Strict Scrutiny Now Being Applied to The Second Amendment

In what could possibly be the largest decision regarding gun control since District of Columbia v. Heller, the Firearm Safety Act of Maryland has been overturned in the 4th Federal Appeals Court. The important thing about this case is not its decision on the law in question, but it precedent for the hearing of cases regarding the Second Amendment.

Previously, cases regarding the Second Amendment were subject to intermediate scrutiny. This contrasts with all other amendments in which any law potentially violating them was subject to strict scrutiny. The best way to explain this is that previously bans on firearms would be upheld in court if they were claimed to be in the interest of public safety. As judge Clarence put it “If a broad ban on firearms can be upheld based on conjecture that the public might feel safer (while being no safer at all), then the Second Amendment guarantees nothing”. If a religion was banned based off of public safety, the law would be shot down in an instant. A less extreme example could be Roe v. Wade in which the right to an abortion was guaranteed under the right to privacy. There were limitations. In Roe v. Wade the right to an abortion was guaranteed but the states still had the right to protect potential life. Similarly, the right to own a firearm is guaranteed while the state maintain the right to regulate unusual firearms. Unusual meaning machineguns, or explosive devices. So commonly owned and accessed firearms are protected under the second amendment. However in many cases the intermediate scrutiny allows for cases to be deemed constitutional.

The big deal about the 4th circuit court’s decision is that it the case must now be heard under strict scrutiny by the U.S. District Court. Many of the provisions of the FSA would not stand up to a strict scrutiny. This in turn could have national consequences if the case was to make it up to the Supreme Court. If that does happen, then states like California, New York, New Jersey, and Illinois would all see their current anti-gun laws overturned. By banning the access to commonly owned semi-automatic firearms these states have infringed on the right to bear arms.

Another important aspect of the case is that it includes magazine capacity under the right to bear arms. Banning magazines over 10 rounds could potentially be a breach of second amendment rights because they are commonly available. The court decided that “Strict scrutiny, then, is the appropriate level of scrutiny to apply to the ban of semi- automatic rifles and magazines holding more than 10 rounds”. So not only are firearms being included in this decision, but magazine capacity as well. The implications of this case are huge.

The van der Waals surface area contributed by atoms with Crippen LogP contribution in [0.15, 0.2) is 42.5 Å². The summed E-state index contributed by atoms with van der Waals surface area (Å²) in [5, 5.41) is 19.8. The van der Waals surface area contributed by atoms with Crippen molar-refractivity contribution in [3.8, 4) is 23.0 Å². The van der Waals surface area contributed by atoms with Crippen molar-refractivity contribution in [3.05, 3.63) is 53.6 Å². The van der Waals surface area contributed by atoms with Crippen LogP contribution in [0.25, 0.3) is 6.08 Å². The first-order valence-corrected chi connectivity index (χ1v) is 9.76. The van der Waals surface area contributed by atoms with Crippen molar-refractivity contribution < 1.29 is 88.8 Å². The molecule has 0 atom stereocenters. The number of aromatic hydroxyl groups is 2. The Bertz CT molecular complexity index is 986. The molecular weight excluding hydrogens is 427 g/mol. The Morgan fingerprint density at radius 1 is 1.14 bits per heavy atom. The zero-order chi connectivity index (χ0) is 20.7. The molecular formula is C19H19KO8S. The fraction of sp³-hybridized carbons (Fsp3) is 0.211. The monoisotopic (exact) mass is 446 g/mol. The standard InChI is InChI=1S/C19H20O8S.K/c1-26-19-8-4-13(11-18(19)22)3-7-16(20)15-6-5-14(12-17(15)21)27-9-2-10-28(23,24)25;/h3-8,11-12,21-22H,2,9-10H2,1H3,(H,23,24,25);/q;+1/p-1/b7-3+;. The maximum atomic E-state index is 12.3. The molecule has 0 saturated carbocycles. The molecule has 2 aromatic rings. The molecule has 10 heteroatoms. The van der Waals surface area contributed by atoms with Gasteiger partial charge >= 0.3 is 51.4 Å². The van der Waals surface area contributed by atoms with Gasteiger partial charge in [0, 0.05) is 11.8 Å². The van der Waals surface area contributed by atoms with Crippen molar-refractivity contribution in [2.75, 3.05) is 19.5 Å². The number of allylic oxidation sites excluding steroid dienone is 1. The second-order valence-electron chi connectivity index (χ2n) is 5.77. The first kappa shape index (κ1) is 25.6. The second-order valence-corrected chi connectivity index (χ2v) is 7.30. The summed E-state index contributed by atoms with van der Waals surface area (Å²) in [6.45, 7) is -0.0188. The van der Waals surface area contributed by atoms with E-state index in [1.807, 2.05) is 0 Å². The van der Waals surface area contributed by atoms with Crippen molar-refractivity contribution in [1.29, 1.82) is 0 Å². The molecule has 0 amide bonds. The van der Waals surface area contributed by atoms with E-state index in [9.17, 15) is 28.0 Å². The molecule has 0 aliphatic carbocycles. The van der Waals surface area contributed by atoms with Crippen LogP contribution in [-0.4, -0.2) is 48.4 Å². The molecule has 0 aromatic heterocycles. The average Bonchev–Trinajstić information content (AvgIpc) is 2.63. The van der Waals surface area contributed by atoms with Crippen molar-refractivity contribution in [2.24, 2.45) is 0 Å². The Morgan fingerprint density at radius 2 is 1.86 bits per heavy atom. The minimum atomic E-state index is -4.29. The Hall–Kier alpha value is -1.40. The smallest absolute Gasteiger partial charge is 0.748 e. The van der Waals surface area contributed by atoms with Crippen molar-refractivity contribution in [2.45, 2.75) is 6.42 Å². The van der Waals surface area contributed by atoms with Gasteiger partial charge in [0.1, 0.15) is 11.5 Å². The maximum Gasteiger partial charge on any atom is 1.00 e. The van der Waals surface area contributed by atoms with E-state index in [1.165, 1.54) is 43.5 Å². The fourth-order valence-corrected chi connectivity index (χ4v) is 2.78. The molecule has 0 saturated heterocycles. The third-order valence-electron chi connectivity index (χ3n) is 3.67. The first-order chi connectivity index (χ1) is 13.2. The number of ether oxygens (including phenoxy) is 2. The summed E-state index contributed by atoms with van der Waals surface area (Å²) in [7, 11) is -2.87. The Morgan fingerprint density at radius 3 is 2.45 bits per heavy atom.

Only time will tell if this case comes to be anything more than a simple redefining of court policy, or if it completely redefines government intervention in citizen right to bear arms.

4 thoughts on “Strict Scrutiny Now Being Applied to The Second Amendment

  1. Lauretta Kraemer

    I’m sorry but I think guns are somewhat barbaric and not needed in an advanced society, they set limits on progress and have proven to make violent acts only worse. The more I read about the idea of associating the right to own a gun with the right of a woman to abort a child she does not want or your freedom of speech, the less I can see the other side. The right to own a gun is not something you should be born with, it is something that should be closely supervised because by giving someone a gun you are giving them the ability to kill someone. This is totally different than a woman’s right to abort a baby because there are two people involved in creating a baby, and only one person is needed to kill someone.

  2. Carrie Ajamian

    This was a very informative post and I think you did a great job of summarizing and explaining the issue. While I am aware of the long debated controversy of gun control I was not aware of this specific debate prior to reading this post, and am intrigued by the idea of clarifying court policy on gun control. I also liked the way you compared this issue to other issues such as religion and abortion. Though those are very different types of controversy, I think it really highlights the idea of government intervention and the situations in which privacy and civil liberties should be overrode in the interest of public safety.

  3. Joseph Kelly

    To be honest, I don’t like guns at all. Sometimes I think there are too many, and I think that mass shootings have become all too common of an occurrence in this country. I know it’s a constitutional right to own a gun, but I also think that we need to seriously consider the effects that firearms have, have had, and will continue to have on our society.

  4. jmf6058

    I agree that this case could set precedent for many other cases and as result lead to several other laws being deemed unconstitutional. Right now gun control is a controversial issue that has come up in both republican and democratic debates. I am curious to see where future progression on the gun control debate will lead and how it may affect the upcoming election. I hope whatever solution is reached is successful in not limiting rights of law abiding citizens, but still insuring public safety.

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